Interns Sue Hamilton College in Class Action

     UTICA, N.Y. (CN) - Hamilton College is sitting on a $720 million endowment but won't pay its athletic interns/assistant coaches minimum wages, a former football assistant claims in a federal class action.
     Named plaintiff Benjamin J. Kozik, who says he worked at the private college near Utica for two years, claims that there could be 40 or more class members who put in long hours for little pay in the hope of landing a full-time assistant coaching position.
     Kozik claims that he told the top two officials in the Human Resources department at a Sept. 10 meeting "that interns were being 'used' to work what was essentially 'slave labor.'"
     The complaint continues: "During the course of the meeting with Human Resources, [HR Director Steve] Stemkoski implied that [Athletics Director John] Hind was aware that interns in the Athletics Department were working over ninety (90) hours a week. Stemkoski added that Hind always pushed in budget meetings for more pay for employees in the Athletics Department, including interns, but it was constantly turned down."
     The only defendant in the complaint is the college itself. Hamilton, founded in 1793, is one of the oldest colleges in New York. "This is a case about a college with a $650-750 million endowment that fails to pay interns in its Athletics Department ... the wages to which they are entitled to by law," the complaint states.
     Kozik says he resigned in October, after the fruitless meeting the month before.
     He claims the college violated the federal Fair Labor Standards Act and New York Labor Law by failing to pay its athletic interns minimum wage; by misclassifying them as part-time workers though they work more than 40 hours most weeks; by stiffing them for overtime; failing to keep accurate time records; and not offering spread-of-hours pay, which under New York law gives an extra hour at minimum wage for shifts worked longer than 10 hours.
     While the Athletic Department calls the class "interns," they are not students, Kozik says. He says they meet the legal definition of employees.
     Kozik claims he was paid "a flat monthly rate of pay regardless of the number of hours he worked." During his two-year tenure, that was $1,000 to $1,100 a month.
     Kozik worked primarily as an assistant football coach, with wide receivers, kickers and punters. This fall, he became special teams coordinator, without any increase in pay, according to the complaint.
     Kozik says he worked the 2011-12 women's basketball season as a part-time assistant coach, which boosted his monthly pay by $500 for several months.
     During the 4-month football season, when Kozik worked as many as 105 hours a week, his effective hourly wage was $2.60 - "a rate almost one-third of New York's $7.25 per hour minimum wage," he says in the complaint.
     His work with women's hoops - at about 100 hours a week - paid about $3.87 an hour, also below the minimum wage.
     Kozik adds that during interns' off-seasons, they are expected to pitch in at athletic events, keeping the scoreboard, making game announcements and bringing equipment to the field - all to save the college money.
     After football season, then, an assistant football coach might work hockey games in the winter and softball games in the spring.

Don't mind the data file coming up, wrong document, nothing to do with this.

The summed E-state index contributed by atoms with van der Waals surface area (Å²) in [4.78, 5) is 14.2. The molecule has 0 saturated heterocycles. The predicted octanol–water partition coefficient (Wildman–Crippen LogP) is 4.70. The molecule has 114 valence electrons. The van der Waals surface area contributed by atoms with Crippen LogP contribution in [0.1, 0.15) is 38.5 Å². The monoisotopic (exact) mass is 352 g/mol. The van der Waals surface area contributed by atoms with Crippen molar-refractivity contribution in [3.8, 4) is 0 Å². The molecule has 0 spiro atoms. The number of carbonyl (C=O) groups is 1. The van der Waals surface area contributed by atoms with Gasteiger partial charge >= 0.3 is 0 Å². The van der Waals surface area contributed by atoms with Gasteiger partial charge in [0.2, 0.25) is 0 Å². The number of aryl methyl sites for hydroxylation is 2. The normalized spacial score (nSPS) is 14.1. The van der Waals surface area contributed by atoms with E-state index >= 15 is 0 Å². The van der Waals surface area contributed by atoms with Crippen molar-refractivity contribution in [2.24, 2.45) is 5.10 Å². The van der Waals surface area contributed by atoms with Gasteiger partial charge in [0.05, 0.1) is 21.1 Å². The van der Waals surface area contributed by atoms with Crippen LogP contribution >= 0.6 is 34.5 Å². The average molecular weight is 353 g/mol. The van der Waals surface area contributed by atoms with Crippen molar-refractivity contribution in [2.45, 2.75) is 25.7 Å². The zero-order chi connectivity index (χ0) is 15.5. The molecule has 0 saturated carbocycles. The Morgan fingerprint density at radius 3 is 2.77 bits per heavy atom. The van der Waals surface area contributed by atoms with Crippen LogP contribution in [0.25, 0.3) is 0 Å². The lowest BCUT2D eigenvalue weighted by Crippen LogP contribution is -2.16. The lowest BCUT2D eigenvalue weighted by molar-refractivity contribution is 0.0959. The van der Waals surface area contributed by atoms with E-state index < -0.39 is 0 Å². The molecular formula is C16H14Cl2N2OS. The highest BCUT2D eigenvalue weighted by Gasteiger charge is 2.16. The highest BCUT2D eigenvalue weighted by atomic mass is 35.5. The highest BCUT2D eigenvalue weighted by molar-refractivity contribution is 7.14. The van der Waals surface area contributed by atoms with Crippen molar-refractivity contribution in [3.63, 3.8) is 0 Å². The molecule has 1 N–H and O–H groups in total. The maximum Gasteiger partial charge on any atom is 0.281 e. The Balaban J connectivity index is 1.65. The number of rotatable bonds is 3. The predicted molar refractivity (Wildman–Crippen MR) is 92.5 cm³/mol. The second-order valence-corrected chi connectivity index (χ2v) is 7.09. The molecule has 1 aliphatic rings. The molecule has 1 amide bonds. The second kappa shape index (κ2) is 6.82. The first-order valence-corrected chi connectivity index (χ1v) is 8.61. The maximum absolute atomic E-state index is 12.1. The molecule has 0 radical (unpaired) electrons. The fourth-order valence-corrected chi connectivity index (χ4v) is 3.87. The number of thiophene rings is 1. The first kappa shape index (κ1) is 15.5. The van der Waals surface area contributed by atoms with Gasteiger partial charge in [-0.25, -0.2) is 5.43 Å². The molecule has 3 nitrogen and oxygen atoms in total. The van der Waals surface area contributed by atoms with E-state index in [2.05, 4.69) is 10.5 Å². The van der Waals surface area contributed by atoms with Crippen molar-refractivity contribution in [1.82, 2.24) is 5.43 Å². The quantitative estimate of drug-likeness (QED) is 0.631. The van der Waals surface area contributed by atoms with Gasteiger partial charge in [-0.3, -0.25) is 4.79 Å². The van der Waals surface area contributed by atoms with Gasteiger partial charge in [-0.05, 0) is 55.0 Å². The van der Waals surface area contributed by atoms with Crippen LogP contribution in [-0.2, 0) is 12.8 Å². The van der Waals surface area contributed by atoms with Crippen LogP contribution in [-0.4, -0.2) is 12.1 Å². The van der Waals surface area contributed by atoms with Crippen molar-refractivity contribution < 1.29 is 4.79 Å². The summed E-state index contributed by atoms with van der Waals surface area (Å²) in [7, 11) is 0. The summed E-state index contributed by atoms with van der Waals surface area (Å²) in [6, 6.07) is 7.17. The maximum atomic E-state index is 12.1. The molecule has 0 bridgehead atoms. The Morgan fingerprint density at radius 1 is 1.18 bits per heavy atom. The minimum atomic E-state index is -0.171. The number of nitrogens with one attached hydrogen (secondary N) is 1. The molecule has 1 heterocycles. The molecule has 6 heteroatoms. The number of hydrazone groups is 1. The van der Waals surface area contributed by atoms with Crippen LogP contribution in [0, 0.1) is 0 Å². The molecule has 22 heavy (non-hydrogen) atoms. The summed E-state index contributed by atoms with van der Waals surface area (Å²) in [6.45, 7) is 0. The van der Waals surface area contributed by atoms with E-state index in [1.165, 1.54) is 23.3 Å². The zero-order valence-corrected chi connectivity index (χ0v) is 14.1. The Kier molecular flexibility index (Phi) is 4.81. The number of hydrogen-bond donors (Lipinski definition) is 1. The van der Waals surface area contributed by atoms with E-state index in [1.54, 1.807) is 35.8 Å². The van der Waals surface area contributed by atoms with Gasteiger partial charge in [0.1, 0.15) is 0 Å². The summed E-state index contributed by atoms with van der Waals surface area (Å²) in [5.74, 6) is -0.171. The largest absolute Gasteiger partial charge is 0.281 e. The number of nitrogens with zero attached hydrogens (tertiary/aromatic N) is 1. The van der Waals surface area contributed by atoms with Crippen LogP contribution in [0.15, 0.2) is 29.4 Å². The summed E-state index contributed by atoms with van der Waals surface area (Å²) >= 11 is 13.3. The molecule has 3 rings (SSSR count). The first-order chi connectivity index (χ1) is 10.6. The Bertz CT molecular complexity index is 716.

In the summer, the interns are involved in recruiting and sports camps.
     Hamilton College, named for the country's first treasury secretary, Alexander Hamilton, is sometimes referred to as one of the "Little Ivies."
     Tuition and board this year cost more than $55,000, according to the college's website. Its endowment is more than $720 million, according to U.S. News & World Report, which ranked Hamilton No. 16 this year among national liberal arts colleges.
     Kozik says Hamilton has 29 varsity sports, each with at least one intern. It also employs full-time assistant coaches, who earn more and work fewer hours than interns.
     "Interns often perform many of the same tasks as full-time assistant coaches, yet as a matter of common practice or policy receive much lower pay and are classified as part-time," the complaint states. "Interns work these long hours with the hope of receiving a full-time position" at Hamilton or elsewhere.
     Kozik says the prospect of a full-time job was dangled in front of him when he began telling the new head football coach, Andrew Cohen, about his frustration with the long hours and low pay.
     Cohen told him a full-time position could open "in a year or two" and Kozik and another football intern "would be at the top of the list and could 'duke it out for the position,'" according to the complaint.
     Kozik claims the college "willfully misclassified" the interns as part-time workers under labor law, knowing they "would not challenge such policies to avoid jeopardizing their future as athletic coaches."
     Kozik claims he shared his concerns with Cohen, the human resources director and assistant director, and the athletic director, all of whom acknowledged the low pay and long hours.
     But the meetings Kozik requested brought reprisals from coach Cohen, who at one point "exploded in a fit of rage by yelling at plaintiff," according to the complaint.
     Kozik resigned soon after that. He says he inquired about a November meeting he was told an administrator planned to hold about intern pay, but could not learn what took place.
     He asks for a court-supervised notice of the case, to give interns and former interns a chance to join the lawsuit. He seeks class certification, unpaid overtime and minimum wages for each hour worked, spread-of-hours pay, and an additional and equal amount in liquidated damages.
     He is represented by Robert Ottinger, of New York City.